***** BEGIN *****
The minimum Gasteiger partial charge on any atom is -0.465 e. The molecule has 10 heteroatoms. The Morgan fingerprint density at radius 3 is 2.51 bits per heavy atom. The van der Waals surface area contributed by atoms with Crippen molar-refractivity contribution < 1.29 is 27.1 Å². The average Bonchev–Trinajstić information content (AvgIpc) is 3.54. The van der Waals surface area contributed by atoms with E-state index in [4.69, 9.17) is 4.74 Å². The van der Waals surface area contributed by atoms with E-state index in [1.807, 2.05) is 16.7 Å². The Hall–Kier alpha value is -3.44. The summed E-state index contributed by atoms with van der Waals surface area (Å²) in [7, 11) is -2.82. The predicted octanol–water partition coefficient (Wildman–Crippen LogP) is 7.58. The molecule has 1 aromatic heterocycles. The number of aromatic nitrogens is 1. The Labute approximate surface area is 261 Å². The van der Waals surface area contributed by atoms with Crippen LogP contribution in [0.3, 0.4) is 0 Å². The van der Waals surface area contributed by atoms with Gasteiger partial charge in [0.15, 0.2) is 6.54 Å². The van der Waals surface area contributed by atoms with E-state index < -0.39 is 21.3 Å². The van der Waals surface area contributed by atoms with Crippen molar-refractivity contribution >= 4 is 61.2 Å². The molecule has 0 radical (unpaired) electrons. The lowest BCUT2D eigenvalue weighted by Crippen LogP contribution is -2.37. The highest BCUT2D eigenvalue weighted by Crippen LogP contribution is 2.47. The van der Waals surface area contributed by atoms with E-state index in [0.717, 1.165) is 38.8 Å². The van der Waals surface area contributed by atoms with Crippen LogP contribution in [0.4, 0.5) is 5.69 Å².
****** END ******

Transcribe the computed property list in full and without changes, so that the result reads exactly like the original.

The minimum Gasteiger partial charge on any atom is -0.465 e. The molecule has 10 heteroatoms. The Morgan fingerprint density at radius 3 is 2.51 bits per heavy atom. The van der Waals surface area contributed by atoms with Crippen molar-refractivity contribution < 1.29 is 27.1 Å². The average Bonchev–Trinajstić information content (AvgIpc) is 3.54. The van der Waals surface area contributed by atoms with E-state index in [4.69, 9.17) is 4.74 Å². The van der Waals surface area contributed by atoms with E-state index in [1.807, 2.05) is 16.7 Å². The Hall–Kier alpha value is -3.44. The summed E-state index contributed by atoms with van der Waals surface area (Å²) in [7, 11) is -2.82. The predicted octanol–water partition coefficient (Wildman–Crippen LogP) is 7.58. The molecule has 1 aromatic heterocycles. The number of aromatic nitrogens is 1. The Labute approximate surface area is 261 Å². The van der Waals surface area contributed by atoms with Crippen LogP contribution in [0.3, 0.4) is 0 Å². The van der Waals surface area contributed by atoms with Gasteiger partial charge in [0.15, 0.2) is 6.54 Å². The van der Waals surface area contributed by atoms with E-state index < -0.39 is 21.3 Å². The van der Waals surface area contributed by atoms with Crippen molar-refractivity contribution >= 4 is 61.2 Å². The molecule has 0 radical (unpaired) electrons. The lowest BCUT2D eigenvalue weighted by Crippen LogP contribution is -2.37. The highest BCUT2D eigenvalue weighted by Crippen LogP contribution is 2.47. The van der Waals surface area contributed by atoms with E-state index in [0.717, 1.165) is 38.8 Å². The van der Waals surface area contributed by atoms with Crippen LogP contribution in [0.4, 0.5) is 5.69 Å².